Nitrogen fertilizers are perhaps the most commonly used commercial inorganic fertilizers in the world. 

 

Are We Running Out Of Nitrogen?

In regards to how nitrogen fertilizer is made …

– anz.ipni.net notes ‘All N fertilizer begins with a source of hydrogen gas and atmospheric N that are reacted to form ammonia’

– And, fertilizerseurope.com explains ‘[Nitrogen fertilizers are the largest product group, and the process starts by mixing nitrogen from the air with hydrogen from natural gas at high temperature and pressure to create ammonia’

Unlike phosphorus, there’s almost unlimited amounts of nitrogen in the atmosphere that can be used for nitrogen fertilizer, so it’s unlikely we run out of nitrogen.

The hydrogen mainly comes from the fossil fuel natural gas.

We’ve previously written about how much natural gas we might have left in the world in this guide.

It seems unlikely we run out anytime soon.

 

On short timescales, nitrogen often runs out … But that scarcity never lasts long, geologically speaking: The atmosphere—which is about 80 percent nitrogen—represents an almost infinite reservoir (theatlantic.com)

 

Nitrogen fertilizers can be produced in factories and are in practice a renewable resource … but the same is not true for phosphorus fertilizers (sciencenorway.no)

 

Potential For Nitrogen Fertilizer Shortages

theguardian.com notes that temporary global nitrogen fertilizer shortages can be caused by factors such as arctic blasts and hurricanes disrupting fertilizer production, and natural gas prices increasing significantly (as natural gas is a key input in nitrogen)

In these instances, fertilizer manufacturers have less fertilizer to sell, or farmers can delay purchases because of the price

 

Reducing Nitrogen Fertilizer Use/Need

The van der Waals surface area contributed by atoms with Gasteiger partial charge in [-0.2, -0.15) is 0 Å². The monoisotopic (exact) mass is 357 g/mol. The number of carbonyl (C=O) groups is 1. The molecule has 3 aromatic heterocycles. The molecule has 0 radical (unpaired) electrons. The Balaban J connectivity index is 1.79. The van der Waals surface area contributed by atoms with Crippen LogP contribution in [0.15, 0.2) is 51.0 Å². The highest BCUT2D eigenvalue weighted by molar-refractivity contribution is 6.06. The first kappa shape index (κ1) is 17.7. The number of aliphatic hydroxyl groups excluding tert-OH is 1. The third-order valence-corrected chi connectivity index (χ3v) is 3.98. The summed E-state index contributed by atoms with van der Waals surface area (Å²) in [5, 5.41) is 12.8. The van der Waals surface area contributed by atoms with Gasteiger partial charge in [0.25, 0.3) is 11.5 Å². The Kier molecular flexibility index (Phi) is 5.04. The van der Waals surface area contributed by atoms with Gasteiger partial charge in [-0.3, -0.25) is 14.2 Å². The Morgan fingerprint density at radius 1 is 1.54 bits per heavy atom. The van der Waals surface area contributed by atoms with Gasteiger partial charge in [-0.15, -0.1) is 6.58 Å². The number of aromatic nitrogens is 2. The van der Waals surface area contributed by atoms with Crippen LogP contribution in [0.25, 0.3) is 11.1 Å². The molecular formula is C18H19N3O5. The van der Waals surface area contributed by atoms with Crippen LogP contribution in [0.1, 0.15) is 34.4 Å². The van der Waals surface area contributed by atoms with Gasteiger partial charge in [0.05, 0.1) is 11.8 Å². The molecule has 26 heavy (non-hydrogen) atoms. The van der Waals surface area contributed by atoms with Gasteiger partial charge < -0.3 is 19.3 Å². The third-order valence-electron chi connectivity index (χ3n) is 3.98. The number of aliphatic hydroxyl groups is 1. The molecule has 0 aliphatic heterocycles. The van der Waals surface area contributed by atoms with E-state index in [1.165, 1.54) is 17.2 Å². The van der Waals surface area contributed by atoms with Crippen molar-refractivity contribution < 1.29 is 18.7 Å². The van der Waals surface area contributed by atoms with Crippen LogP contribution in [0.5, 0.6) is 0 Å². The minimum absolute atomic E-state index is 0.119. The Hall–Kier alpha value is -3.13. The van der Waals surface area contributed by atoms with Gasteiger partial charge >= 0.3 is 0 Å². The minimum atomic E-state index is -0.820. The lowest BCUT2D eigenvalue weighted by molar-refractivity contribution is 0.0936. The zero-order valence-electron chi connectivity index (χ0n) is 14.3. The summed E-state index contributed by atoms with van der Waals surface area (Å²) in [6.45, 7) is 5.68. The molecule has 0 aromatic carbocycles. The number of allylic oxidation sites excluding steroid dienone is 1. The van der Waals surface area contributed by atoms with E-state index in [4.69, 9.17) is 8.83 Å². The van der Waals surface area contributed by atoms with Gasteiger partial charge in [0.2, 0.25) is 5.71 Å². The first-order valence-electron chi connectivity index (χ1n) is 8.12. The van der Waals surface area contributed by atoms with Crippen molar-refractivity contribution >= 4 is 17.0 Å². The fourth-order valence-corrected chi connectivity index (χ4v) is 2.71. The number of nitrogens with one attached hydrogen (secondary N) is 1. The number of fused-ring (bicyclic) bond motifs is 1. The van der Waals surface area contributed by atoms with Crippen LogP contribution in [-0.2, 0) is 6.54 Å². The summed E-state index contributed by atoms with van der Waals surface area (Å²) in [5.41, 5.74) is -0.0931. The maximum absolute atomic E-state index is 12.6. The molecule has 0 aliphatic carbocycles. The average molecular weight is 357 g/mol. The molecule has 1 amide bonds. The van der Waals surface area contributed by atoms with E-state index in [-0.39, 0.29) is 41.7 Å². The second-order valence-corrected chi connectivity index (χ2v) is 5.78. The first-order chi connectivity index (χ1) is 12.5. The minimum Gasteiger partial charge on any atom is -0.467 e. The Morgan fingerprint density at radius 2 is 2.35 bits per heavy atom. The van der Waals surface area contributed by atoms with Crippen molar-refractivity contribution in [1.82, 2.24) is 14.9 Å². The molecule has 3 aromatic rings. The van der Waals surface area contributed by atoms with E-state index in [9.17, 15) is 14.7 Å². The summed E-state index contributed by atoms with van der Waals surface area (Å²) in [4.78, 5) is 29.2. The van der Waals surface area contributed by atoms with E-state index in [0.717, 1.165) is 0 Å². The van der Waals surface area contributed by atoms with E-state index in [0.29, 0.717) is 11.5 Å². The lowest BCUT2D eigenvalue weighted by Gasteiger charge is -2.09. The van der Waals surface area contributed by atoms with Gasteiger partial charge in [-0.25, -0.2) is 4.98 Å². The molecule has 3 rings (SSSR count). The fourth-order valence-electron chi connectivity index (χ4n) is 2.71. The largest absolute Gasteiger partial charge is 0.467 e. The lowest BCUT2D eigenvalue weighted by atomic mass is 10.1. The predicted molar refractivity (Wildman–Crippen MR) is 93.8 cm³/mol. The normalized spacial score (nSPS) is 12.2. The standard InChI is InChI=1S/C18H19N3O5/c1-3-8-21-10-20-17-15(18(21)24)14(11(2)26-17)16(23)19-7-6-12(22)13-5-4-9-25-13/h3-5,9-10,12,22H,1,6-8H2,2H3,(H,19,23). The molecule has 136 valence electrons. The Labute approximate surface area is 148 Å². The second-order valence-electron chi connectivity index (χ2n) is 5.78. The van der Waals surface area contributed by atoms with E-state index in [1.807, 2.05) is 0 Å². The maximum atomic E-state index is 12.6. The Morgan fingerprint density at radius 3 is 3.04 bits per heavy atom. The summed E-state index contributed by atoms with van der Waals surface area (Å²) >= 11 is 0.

theguardian.com notes that one way farmers might reduce their nitrogen fertilizer use/need might be if farmers ‘… [plant] more soya beans and less corn’

 

Are We Running Out Of Potassium For Fertilizer?

Potassium is the third major plant and crop nutrient after nitrogen and phosphorus (wikipedia.org)

Potassium is mined from potash (a potassium rich salt), which has finite supplies.

As sciencenorway.no indicates: ‘Fields need other nutrients, including potassium and sulphur [and] “We rarely talk about the fact there may also be shortages [of potassium or sulphur],”’

 

Will We Run Out Of Potassium From Potash?

Potassium seems to be in a similar position to phosphorus.

It seems we won’t run out of potassium soon, but it could face a similar future to phosphorus in that it could become more expensive when currently mined deposits become depleted.

 

In 2020, the global reserves of potash were estimated at more than 3.6 billion tonnes (potassium oxide equivalent) (nrcan.gc.ca)

 

investingnews.com provides a list of various places all over the world with reasonably large potash deposits.

 

From forbes.com:

The world will never run out of phosphorus or potassium; there’s huge amounts out there in the oceans, and in fact that’s where the runoff from our phosphate rock and potash-based fertilizers go.

But when those supplies run out, the process of recovering phosphate from agricultural waste, runoff, and sewage will be so expensive that many forms of agriculture that depend on cheap NPK fertilizers will suffer.

[There would likely be a significant] change in cost that mining it from the ocean would entail.

 

Other Fertilizer Nutrients, & Types Of Fertilizer

Other Fertilizer Nutrients

Sulphur is also used in fertilizer, and is considered as one of the four major plant nutrients amongst nitrogen, phosphorus, and potassium. 

As sciencenorway.no indicates: ‘Fields need other nutrients, including potassium and sulphur [and] “We rarely talk about the fact there may also be shortages [of potassium or sulphur],”

We haven’t provided data on how much we have left and whether it will run out in this guide.

 

Other Fertilizer Types

Oher fertilizer types can include:

– NPK (which is an ‘all around fertilizer’ of nitrogen, phosphorus and potassium, rather than concentrating on just one of the nutrients)

– Organic matter like animal manure, compost mixes, and so on

 

So, Are We Running Out Of Fertilizer In General?

Phosphorus